Minister of Community and Social Services, Rajan Sawhney announced on June 9 the start of the Indigenous Community Circles project.
The two-year project aims to raise awareness and get people talking about pressing social issues among First Nations Communities across Southern Alberta.
Franciscan and Friends, a federally registered charity organization, is leading the project, which targets discussions towards First Nations, homeless, addicted, and impoverished populations.
Executive Director of Franciscan and Friends, Denis Grady, said prior to the start of the Indigenous Community Circles project, the organization had been making trips to the the Caribbean and Central America, predominantly with a team of recovering drug addicts and alcoholics.
The teams were invited to prisons, drug and alcohol rehab centers, senior’s homes, and impoverished neighborhoods for a series of fundraising concerts, music classes and ministry visits.
“We really felt that because of the role of media, I really found the opportunity to get acquainted with First Nations and really recognizing the beauty and the culture also the tragedy of what was stolen from them, and the impact of that,” said Grady.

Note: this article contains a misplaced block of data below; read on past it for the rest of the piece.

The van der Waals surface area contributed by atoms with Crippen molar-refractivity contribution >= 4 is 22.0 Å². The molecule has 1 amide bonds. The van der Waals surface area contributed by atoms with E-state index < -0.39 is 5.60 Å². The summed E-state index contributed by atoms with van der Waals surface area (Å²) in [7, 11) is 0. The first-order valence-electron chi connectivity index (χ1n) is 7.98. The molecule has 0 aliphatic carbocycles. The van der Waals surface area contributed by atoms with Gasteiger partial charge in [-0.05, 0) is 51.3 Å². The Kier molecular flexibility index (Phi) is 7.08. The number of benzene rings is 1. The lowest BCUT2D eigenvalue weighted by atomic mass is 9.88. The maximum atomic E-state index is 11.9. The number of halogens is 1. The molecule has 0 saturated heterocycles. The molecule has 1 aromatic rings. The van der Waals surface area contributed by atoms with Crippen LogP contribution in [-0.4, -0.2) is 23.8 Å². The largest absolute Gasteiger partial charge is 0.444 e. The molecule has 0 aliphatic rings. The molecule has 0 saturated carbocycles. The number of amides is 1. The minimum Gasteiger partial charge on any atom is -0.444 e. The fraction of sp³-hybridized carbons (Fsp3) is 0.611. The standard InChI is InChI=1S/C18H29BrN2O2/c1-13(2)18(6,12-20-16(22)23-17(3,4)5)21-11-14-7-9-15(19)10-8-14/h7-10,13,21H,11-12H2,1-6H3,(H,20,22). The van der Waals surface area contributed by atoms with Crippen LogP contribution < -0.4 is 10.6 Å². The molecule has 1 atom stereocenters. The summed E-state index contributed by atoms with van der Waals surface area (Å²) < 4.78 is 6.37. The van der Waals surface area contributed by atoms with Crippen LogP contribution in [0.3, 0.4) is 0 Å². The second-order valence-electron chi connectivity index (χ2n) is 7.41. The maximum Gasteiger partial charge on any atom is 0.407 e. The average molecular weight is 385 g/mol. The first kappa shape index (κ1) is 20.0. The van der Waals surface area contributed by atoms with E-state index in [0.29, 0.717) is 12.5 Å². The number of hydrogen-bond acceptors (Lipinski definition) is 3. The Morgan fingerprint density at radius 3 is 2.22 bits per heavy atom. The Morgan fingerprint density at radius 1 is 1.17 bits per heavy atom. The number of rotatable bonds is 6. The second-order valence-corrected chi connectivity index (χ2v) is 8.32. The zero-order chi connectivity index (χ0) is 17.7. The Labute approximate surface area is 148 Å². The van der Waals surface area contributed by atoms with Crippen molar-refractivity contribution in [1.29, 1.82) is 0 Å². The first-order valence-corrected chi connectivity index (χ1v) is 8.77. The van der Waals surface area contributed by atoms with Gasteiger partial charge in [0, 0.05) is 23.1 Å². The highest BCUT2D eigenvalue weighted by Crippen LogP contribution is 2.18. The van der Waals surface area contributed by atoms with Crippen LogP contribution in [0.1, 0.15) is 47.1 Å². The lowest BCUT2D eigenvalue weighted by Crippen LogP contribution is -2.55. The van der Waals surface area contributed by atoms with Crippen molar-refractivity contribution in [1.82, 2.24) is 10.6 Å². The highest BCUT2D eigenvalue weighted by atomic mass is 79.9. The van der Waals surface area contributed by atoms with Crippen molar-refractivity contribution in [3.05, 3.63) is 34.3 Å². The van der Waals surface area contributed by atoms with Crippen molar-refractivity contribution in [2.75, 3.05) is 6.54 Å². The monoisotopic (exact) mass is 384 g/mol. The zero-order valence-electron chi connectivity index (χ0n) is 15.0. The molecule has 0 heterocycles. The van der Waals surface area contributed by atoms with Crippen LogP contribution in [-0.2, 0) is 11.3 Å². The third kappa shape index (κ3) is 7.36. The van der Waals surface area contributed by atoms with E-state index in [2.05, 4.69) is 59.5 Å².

“We really felt if we interviewed and let people from the nation speak… we could capture some of the sentiment in the sense of… where they see going forward with some solution ideas.”
The project has seen the creation of several short interviews to date which address topics such as addictions, community support and engagement, as well as success stories within the community.
“It’s all about relationships, and not once a year… but really engaging, and… changing the stereotype on both sides,” said Grady.
The project is the culmination of a four-year effort led by Franciscan and Friends and Indigenous stakeholders across Southern Alberta.
Following the discovery of the remains of children killed within the former residential school systems, one of the goals of the project is to recognize the importance of listening to members of indigenous communities.
It will also serve as a way to help progress towards reconciliation and building trust.
“Please accept us in our lack of awareness an in our vulnerability as non-Indigenous peoples,” said Grady in a release.
“We give up any power that we have to make things right. We ask to be accepted so that we can dialogue; to be available to hear others, so that we can empathize and have compassion.”
The interviews and results of the project can be found on the Indigenous Community Circles YouTube page.
John Watson, Local Journalism Initiative Reporter, Strathmore Times